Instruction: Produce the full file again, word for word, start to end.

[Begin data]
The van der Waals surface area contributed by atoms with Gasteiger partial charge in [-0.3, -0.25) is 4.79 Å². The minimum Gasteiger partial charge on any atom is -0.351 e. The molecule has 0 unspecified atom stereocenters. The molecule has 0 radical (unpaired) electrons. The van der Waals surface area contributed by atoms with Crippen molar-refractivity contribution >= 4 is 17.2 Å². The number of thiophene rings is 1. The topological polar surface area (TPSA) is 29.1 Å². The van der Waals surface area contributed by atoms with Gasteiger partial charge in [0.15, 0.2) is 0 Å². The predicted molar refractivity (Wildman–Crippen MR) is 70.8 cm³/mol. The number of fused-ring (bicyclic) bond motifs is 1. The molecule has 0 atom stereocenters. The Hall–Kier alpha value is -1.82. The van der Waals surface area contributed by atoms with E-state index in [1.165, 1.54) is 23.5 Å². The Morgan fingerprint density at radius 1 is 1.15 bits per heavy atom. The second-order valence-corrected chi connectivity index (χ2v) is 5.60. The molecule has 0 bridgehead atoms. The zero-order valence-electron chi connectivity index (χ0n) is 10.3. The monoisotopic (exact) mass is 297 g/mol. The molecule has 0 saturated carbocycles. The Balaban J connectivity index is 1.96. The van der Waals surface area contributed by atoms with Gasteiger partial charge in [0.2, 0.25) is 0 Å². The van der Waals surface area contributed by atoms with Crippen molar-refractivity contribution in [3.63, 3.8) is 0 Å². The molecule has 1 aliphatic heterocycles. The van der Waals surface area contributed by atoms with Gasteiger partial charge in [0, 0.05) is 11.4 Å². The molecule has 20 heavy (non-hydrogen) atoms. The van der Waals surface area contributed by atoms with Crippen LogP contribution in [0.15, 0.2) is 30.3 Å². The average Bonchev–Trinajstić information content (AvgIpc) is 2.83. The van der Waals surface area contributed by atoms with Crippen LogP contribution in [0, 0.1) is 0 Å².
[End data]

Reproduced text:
The van der Waals surface area contributed by atoms with Gasteiger partial charge in [-0.3, -0.25) is 4.79 Å². The minimum Gasteiger partial charge on any atom is -0.351 e. The molecule has 0 unspecified atom stereocenters. The molecule has 0 radical (unpaired) electrons. The van der Waals surface area contributed by atoms with Crippen molar-refractivity contribution >= 4 is 17.2 Å². The number of thiophene rings is 1. The topological polar surface area (TPSA) is 29.1 Å². The van der Waals surface area contributed by atoms with Gasteiger partial charge in [0.15, 0.2) is 0 Å². The predicted molar refractivity (Wildman–Crippen MR) is 70.8 cm³/mol. The number of fused-ring (bicyclic) bond motifs is 1. The molecule has 0 atom stereocenters. The Hall–Kier alpha value is -1.82. The van der Waals surface area contributed by atoms with E-state index in [1.165, 1.54) is 23.5 Å². The Morgan fingerprint density at radius 1 is 1.15 bits per heavy atom. The second-order valence-corrected chi connectivity index (χ2v) is 5.60. The molecule has 0 bridgehead atoms. The zero-order valence-electron chi connectivity index (χ0n) is 10.3. The monoisotopic (exact) mass is 297 g/mol. The molecule has 0 saturated carbocycles. The Balaban J connectivity index is 1.96. The van der Waals surface area contributed by atoms with Gasteiger partial charge in [0.2, 0.25) is 0 Å². The van der Waals surface area contributed by atoms with Crippen molar-refractivity contribution in [3.63, 3.8) is 0 Å². The molecule has 1 aliphatic heterocycles. The van der Waals surface area contributed by atoms with Gasteiger partial charge in [0, 0.05) is 11.4 Å². The molecule has 20 heavy (non-hydrogen) atoms. The van der Waals surface area contributed by atoms with Crippen LogP contribution in [0.15, 0.2) is 30.3 Å². The average Bonchev–Trinajstić information content (AvgIpc) is 2.83. The van der Waals surface area contributed by atoms with Crippen LogP contribution in [0, 0.1) is 0 Å².